Cover Image: New Dragon City

New Dragon City

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Member Reviews


There are two reasons that I was always going to read this book: one, DRAGONS (duh!) and, two, I really enjoyed the author’s previous middle grade dragon book, Dragon Ops, and was fully sold on reading another dragon book from her. So obviously I was excited when this one was announced! Plus, I absolutely love apocalypses, and honestly, I know it’s supposed to be a scary thing, but I 100% support the dragon apocalypse. Not all of us will survive, but that’s a sacrifice I’m willing to make.

New Dragon City is a middle grade dystopian book featuring the most unique apocalypse of all: the dragon apocalypse! It’s filled with family bonds, coming of age, heartwarming realizations, and, best of all, DRAGONS.

This book was every bit what I had expected, and that’s a good thing! As I said, I enjoyed the last several books of Mancusi’s that I’ve read. While I think the overall plot is somewhat predictable (you can pretty much surmise it from the blurb), the execution is really enjoyable, and the danger and tension had me hooked and turning pages. Plus, I’m such a big baby that the emotional ending really hit me in the heart!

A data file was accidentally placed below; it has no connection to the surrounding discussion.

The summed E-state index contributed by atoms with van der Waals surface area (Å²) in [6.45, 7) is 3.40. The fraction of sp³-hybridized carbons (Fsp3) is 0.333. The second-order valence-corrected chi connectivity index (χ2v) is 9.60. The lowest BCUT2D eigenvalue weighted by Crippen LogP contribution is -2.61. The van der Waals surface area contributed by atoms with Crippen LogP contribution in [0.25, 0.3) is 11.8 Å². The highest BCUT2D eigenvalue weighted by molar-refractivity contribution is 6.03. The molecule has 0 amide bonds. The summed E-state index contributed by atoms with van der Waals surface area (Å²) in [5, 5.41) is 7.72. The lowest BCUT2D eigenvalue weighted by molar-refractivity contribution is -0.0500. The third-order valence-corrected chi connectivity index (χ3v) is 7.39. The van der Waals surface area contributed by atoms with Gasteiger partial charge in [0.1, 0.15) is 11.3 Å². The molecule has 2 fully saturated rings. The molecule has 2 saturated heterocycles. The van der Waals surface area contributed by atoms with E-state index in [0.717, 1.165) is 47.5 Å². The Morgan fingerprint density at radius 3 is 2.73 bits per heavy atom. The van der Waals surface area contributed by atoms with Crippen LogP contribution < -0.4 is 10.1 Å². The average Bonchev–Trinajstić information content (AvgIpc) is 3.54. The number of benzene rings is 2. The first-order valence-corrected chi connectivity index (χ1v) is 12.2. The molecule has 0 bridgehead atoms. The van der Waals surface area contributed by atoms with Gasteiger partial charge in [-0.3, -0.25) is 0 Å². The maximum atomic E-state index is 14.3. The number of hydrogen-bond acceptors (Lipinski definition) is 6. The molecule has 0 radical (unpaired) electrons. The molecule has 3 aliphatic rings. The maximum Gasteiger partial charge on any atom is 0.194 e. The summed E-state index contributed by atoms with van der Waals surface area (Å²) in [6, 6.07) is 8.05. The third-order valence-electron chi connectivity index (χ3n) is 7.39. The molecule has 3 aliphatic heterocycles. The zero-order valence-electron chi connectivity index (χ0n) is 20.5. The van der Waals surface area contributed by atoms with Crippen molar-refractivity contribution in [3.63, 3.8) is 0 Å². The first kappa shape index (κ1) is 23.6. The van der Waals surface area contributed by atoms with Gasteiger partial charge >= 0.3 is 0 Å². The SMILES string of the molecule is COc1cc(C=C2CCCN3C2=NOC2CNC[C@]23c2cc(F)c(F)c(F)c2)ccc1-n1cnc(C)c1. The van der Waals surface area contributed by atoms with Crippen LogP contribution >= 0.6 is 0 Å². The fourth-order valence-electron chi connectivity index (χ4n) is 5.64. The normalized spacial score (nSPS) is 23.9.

My Thoughts

- Welcome to the endtimes. While poets were arguing about whether the world would end by fire or by ice, the dragons swooped in and answered that question pretty decisively. Hint: fire. Definitely fire. Mancusi establishes a world that’s been at least partially burnt to the ground, abandoned, and left to fend for itself, as humans scrabble to find whatever few safe spaces they can. Dystopia isn’t hugely prevalent in middle grade (unfortunately), so I’m always excited when I find some. Especially ones that include dragons. I mean, the dragon apocalypse is pretty unique. The main character, Noah, lives with a group of survivors that live underground while the dragons reign above, only coming out during the winter when the dragons are in hibernation. It’s not a particularly inspiring life, but it is a life. Until the dragons wake up early from hibernation. While the focus of this book isn’t really on the dystopian element, there are some bits and snatches of how this group survives that’ll likely interest dystopian fans. The way they need to find a way to scavenge supplies, make do with what they have, and many times get creative about how they use things. It’s a really interesting backdrop for a story.